After the unexpected cancellation of the Mr Australian Drummer competition in 1993, BootCo established the Mr Queensland Leather (MQL) competition. The same year, a number of men connected to BootCo formed their own club, BrisBears, aimed at serving the local Bear community. This organisation still operates today.
By the late 1990s, club participation was in decline due to changing fashions and negative attitudes towards the leather and fetish communities. In response, dedicated members reinvented the club strategically. The monthly club newsletter was expanded into Corium magazine, complete with raunchy stories, racy illustrations and safe sex messages. A younger audience was encouraged to explore leather and fetish, and the club established regular workshops promoting safe and risk aware sexual practices. BootCo members marched in the 2000 and 2001 Sydney Gay and Lesbian Mardi Gras.
In the late 2000s the club again faced stagnation, and responded by promoting its activities among the wider community. While remaining a men’s-only space, in 2009 the club collaborated with other pansexual local leather organisations to present the inaugural Brisbane Leather Pride Festival. Successive club committees placed new focus on kink and fetish, and the club operated a variety of workshops on various kink topics.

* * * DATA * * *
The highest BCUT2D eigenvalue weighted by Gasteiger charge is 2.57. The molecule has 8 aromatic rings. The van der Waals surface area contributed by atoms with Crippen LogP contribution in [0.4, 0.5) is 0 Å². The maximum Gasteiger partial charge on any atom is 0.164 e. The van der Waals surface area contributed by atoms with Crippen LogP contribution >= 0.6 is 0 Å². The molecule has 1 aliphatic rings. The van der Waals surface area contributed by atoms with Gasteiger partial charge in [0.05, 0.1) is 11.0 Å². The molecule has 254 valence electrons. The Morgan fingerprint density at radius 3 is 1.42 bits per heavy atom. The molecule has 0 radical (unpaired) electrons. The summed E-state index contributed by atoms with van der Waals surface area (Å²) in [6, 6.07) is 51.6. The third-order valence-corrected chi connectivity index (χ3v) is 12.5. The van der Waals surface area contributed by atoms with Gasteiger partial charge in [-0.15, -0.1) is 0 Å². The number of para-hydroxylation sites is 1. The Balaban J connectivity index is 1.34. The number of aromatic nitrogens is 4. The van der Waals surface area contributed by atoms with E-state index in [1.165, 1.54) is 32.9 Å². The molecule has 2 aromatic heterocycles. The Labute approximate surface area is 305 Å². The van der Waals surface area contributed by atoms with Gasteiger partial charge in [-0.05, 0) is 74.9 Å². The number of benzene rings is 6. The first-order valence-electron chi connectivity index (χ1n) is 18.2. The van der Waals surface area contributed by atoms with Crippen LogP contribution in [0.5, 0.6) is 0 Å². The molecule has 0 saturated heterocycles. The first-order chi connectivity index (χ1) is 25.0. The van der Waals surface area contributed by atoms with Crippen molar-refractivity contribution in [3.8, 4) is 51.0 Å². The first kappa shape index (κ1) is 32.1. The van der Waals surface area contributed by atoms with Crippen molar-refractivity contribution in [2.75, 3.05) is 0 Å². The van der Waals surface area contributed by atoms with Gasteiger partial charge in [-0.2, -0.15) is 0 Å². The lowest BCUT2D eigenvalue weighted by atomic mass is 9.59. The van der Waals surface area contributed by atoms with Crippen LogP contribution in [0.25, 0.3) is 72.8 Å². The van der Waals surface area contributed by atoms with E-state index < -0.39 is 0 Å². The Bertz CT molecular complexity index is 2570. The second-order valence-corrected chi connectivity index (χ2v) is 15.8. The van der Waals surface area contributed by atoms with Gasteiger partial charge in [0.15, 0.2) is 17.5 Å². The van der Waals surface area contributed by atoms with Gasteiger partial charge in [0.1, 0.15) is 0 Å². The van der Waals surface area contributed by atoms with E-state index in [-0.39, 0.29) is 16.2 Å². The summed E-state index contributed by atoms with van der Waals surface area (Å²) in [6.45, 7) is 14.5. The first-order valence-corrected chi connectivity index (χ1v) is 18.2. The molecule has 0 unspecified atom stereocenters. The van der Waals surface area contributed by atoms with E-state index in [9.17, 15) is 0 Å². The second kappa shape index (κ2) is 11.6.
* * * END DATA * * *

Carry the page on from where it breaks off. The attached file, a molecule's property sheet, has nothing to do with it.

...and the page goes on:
In 2014 BootCo donated a quantity of archival material to the State Library of Queensland and the Australian Lesbian and Gay Archives. The same year, the club’s connection with young members was reinvigorated with the establishment of Boot Youth, which encouraged members under 30 and those new to the local leather community. This group continues to meet for social events and short discussions or workshops. In 2015 Queensland Pups and Handlers (Q-PAH) was established independently of BootCo, however maintains a close connection to the club.